Pope Francis says in an interview that he is open to possibility of permitting married men to become priests to address the serious shortage of Catholic priests in some countries.
The pope raised the idea in an interview with the German newspaper Die Zeit.
He ruled out the prospect of allowing single men who are already priests to marry, but was open to the idea of allowing unmarried laymen or men already married to be ordained.
The pope raised it in the context of allowing "viri probati,' Latin for "tested men," to be ordained in places were with a scarcity of priests.
He told the newspaper that the lack of Catholic priests was an "enormous problem" for the church.
"We need to think about whether 'viri probati' could be a possibility," he told the German weekly. "If so, we would need to determine what duties they could undertake, for example, in remote communities."
However, Francis said allowing priests in training to choose whether or not to be celibate was “not the solution.”
The idea of permitting married priests has been simmering at lower levels in the church in recent years.
In 2014, Bishop Erwin Krautler, bishop of Xingu in the Brazilian rainforest, told the Austrian newspaper Salzburger Nachrichten that he spoke to the pope about the desperate shortage of priests in his region.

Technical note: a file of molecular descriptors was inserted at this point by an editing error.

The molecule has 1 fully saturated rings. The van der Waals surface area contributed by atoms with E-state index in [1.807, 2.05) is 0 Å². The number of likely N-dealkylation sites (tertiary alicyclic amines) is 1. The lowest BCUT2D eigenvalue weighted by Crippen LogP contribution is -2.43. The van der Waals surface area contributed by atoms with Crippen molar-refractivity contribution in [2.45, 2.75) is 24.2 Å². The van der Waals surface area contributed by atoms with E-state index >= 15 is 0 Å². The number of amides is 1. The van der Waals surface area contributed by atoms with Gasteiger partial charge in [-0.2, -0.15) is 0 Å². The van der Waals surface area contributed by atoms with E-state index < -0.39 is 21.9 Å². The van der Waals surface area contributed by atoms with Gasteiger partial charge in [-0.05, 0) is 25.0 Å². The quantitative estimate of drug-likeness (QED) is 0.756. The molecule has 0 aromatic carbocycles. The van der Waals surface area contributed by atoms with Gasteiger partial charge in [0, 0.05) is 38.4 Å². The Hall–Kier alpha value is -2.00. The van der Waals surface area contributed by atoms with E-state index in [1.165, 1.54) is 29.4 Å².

The Austrian-born bishop noted that in his diocese, Brazil's largest with 800 church communities and 700,00 faithful, there were only 27 priests.
The bishop said the pope made it clear he would be open to ideas from the bishops as to how to address the problem, including ordaining married men, according to The Tablet, an international Catholic newsweekly.
In his latest interview, the pope also discussed the possibility of female deacons, saying that theologians should study the example of Scripture, according to the Catholic Herald. “What did this mean at that time [of the Bible]? What does it mean today?” He added: “Don’t be afraid! That makes us free.”
The idea that Roman Catholic Church priests should not be married is based on certain Biblical passages and a belief that a priest acts "in persona Christi" (in the person of Christ) and should therefore be celibate, like Christ.
The Vatican, however, accepts married priests in certain circumstances, such as those in the Eastern Rite sects of the church, and married members of the Anglican or Episcopal churches who convert to Catholicism.